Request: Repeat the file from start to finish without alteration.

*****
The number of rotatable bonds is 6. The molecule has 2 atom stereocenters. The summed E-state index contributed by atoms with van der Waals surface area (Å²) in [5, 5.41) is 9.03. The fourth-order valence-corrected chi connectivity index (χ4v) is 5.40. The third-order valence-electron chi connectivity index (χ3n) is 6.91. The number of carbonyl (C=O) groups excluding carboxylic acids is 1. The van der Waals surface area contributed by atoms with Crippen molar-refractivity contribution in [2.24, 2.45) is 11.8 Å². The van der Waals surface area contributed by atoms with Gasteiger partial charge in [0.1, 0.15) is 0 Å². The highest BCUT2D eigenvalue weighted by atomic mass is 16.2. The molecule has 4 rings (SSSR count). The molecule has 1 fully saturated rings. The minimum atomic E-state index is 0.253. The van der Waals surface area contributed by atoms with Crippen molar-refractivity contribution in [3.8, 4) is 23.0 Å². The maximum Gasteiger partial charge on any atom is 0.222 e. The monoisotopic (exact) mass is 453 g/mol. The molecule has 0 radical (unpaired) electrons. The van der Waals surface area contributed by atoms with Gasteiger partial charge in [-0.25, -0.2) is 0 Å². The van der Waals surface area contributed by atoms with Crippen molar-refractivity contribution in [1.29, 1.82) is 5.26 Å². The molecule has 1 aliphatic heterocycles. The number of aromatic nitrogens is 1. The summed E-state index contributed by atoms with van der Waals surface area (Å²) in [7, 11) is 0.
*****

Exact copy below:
The number of rotatable bonds is 6. The molecule has 2 atom stereocenters. The summed E-state index contributed by atoms with van der Waals surface area (Å²) in [5, 5.41) is 9.03. The fourth-order valence-corrected chi connectivity index (χ4v) is 5.40. The third-order valence-electron chi connectivity index (χ3n) is 6.91. The number of carbonyl (C=O) groups excluding carboxylic acids is 1. The van der Waals surface area contributed by atoms with Crippen molar-refractivity contribution in [2.24, 2.45) is 11.8 Å². The van der Waals surface area contributed by atoms with Gasteiger partial charge in [0.1, 0.15) is 0 Å². The highest BCUT2D eigenvalue weighted by atomic mass is 16.2. The molecule has 4 rings (SSSR count). The molecule has 1 fully saturated rings. The minimum atomic E-state index is 0.253. The van der Waals surface area contributed by atoms with Crippen molar-refractivity contribution in [3.8, 4) is 23.0 Å². The maximum Gasteiger partial charge on any atom is 0.222 e. The monoisotopic (exact) mass is 453 g/mol. The molecule has 0 radical (unpaired) electrons. The van der Waals surface area contributed by atoms with Gasteiger partial charge in [-0.25, -0.2) is 0 Å². The van der Waals surface area contributed by atoms with Crippen molar-refractivity contribution in [1.29, 1.82) is 5.26 Å². The molecule has 1 aliphatic heterocycles. The number of aromatic nitrogens is 1. The summed E-state index contributed by atoms with van der Waals surface area (Å²) in [7, 11) is 0.